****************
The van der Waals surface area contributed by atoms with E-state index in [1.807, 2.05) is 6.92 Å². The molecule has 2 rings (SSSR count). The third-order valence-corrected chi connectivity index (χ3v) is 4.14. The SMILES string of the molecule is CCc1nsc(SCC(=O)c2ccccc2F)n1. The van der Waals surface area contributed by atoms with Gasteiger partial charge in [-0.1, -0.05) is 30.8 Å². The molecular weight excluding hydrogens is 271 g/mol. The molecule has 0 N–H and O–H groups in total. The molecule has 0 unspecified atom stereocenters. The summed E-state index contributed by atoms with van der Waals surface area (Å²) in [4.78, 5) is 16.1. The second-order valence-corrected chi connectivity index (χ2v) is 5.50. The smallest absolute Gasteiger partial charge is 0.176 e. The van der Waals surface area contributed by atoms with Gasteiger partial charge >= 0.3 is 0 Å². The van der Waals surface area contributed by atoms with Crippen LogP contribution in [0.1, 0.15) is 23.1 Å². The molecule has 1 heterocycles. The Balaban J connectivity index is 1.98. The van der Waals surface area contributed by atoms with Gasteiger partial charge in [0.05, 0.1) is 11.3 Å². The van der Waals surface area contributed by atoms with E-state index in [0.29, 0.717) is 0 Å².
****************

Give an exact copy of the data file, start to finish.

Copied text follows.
The van der Waals surface area contributed by atoms with E-state index in [1.807, 2.05) is 6.92 Å². The molecule has 2 rings (SSSR count). The third-order valence-corrected chi connectivity index (χ3v) is 4.14. The SMILES string of the molecule is CCc1nsc(SCC(=O)c2ccccc2F)n1. The van der Waals surface area contributed by atoms with Gasteiger partial charge in [-0.1, -0.05) is 30.8 Å². The molecular weight excluding hydrogens is 271 g/mol. The molecule has 0 N–H and O–H groups in total. The molecule has 0 unspecified atom stereocenters. The summed E-state index contributed by atoms with van der Waals surface area (Å²) in [4.78, 5) is 16.1. The second-order valence-corrected chi connectivity index (χ2v) is 5.50. The smallest absolute Gasteiger partial charge is 0.176 e. The van der Waals surface area contributed by atoms with Gasteiger partial charge >= 0.3 is 0 Å². The van der Waals surface area contributed by atoms with Crippen LogP contribution in [0.1, 0.15) is 23.1 Å². The molecule has 1 heterocycles. The Balaban J connectivity index is 1.98. The van der Waals surface area contributed by atoms with Gasteiger partial charge in [0.05, 0.1) is 11.3 Å². The van der Waals surface area contributed by atoms with E-state index in [0.29, 0.717) is 0 Å².